Wildlife Photographer of the Year: Snorkelling with orcas
Photographer Audun Rikardsen describes his 18-month mission to create this shot of orcas feeding in Norwegian fjords.
Among the cold seas, rivers and mountains of Norway, pods of orcas are on a mission.
They fill fjords during the winter, tracking down and feeding on rich supplies of herring that gather there from the Atlantic Ocean.
For more than 18 months, wildlife photographer and biologist Audun Rikardsen was on a parallel mission of his own: to capture images of the orca's feeding habits.
It took him months of planning and snorkelling to take this picture, Splitting the catch, which earned him a place in the fifty-second Wildlife Photographer of the Year exhibition.
Using self-made split-level underwater protection for his camera, he captured the moment a determined whale came up against hungry humans.
Racing for dinner
Audun took the photograph in the fjords outside Tromsø in northern Norway, an area also popular with fishermen thanks to the large hauls of herring on offer.
The whales are undeterred by the presence of fishing boats, and an uneasy relationship has formed between the two.
Audun explains, 'The whales have started following fishing vessels, feeding on herring that slip out from the net.
'It's not a totally a new phenomenon, because this has been reported in a few other cases elsewhere. Sometimes we've seen humpback whales doing it too.
'In one way, it is a win-win situation for both, because the fishermen can look to the whales to find the herring, and the orcas get their leftovers.
'But it can also create a dangerous situation, mostly for the whales but also the fishermen as the orcas might destroy the fishing gear.'
A world below the waves
Audun is also a professor of fish biology at the University of Tromsø. So when he noticed what was going on, he was determined to document it.
Audun says, 'I'm fascinated by the underwater world and the point where the ocean meets the world above. The surface of the water is just a millimeter wide, but it separates two different realms.
'The world the whales live in is mysterious and unknown - and also very difficult to capture using an ordinary camera.'
To get the shot he wanted during the polar winter (with little light available), Audun knew he would have to design his own equipment. The camera protection he developed had a dark filter in front of the lens on its top half, to balance the light levels both above and below the water.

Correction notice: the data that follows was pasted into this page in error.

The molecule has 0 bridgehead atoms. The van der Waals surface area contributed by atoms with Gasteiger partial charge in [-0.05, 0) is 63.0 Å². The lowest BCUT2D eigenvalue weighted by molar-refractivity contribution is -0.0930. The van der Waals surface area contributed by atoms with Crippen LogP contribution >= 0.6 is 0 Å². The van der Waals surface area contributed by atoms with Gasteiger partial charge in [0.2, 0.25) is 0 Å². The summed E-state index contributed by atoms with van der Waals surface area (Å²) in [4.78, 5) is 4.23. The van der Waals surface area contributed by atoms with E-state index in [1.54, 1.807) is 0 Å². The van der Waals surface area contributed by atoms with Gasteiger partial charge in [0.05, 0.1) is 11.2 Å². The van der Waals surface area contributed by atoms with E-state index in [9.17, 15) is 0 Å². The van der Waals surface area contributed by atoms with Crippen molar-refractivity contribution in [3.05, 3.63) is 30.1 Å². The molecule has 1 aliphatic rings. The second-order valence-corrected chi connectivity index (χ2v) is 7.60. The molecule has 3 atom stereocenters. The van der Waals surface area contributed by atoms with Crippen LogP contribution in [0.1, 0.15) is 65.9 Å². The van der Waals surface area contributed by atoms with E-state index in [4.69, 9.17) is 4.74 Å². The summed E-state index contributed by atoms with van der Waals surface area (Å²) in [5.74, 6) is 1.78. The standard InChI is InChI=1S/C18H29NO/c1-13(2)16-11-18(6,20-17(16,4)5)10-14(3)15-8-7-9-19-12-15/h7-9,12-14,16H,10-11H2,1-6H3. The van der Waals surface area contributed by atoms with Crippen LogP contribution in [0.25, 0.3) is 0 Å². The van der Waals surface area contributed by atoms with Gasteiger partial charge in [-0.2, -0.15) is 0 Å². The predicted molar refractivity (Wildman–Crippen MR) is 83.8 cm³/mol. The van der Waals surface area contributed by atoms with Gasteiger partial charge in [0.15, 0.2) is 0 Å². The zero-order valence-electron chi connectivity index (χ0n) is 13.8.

Audun says, 'It is difficult to take split pictures, especially in low-light conditions. It is the light that is the main challenge.
'When the sun is just below the horizon, it makes differences in light intensity even larger than usual. You can easily end up with an overexposed top half of the picture and an underexposed lower half.
'In some circumstances, water can also act as a lens, making things underwater seem 25% bigger in the picture. That's why the whale in this photo looks extra large.'
The magic moment
It took Audun a year and a half to go from the idea of photographing whales and fishing boats to an image he was happy with. In that time, he did plenty of test runs and got to know the whales well.
He says, 'I am an experienced snorkeler, and I grew up in the fishing and whaling community.
'The orcas usually ignore you when you are in the water, but sometimes they can get curious and come to check you out.
'In that situation, you have to read their body language. For example, when a mother has a newborn calf she often doesn't like company, so you always back off. But most of the time they are very playful.
'I actually don't see myself as an underwater photographer in particular - I take plenty of images on land too. But being in the water with the whales is one of my favorite things because you can be so close to them and you see into a different world.'
A habitat for the future
Audun says he is unsure what the future holds for orcas and fishermen on the Norwegian coast.
Orcas face a range of threats in the world's oceans, including chemical contamination and noise disturbance from ships, hampering their ability to find food.
He says, 'Most fishermen are quite enthusiastic about the whales, and happy to interact with them, and often spend time looking for them.
'However, the whales can become trapped in nets or accidentally destroy the fishing gear. Of course, some fishermen can also become quite frustrated. In those cases the fishermen may approach the government, calling for action.
'It's a difficult situation because in my opinion both the whales and the fishermen are there in their own right. The fishermen need to make a living and the whales need to eat.
'This is an issue the government may need to address, and it needs scientific study to find methods that reduce the risk for both parties.'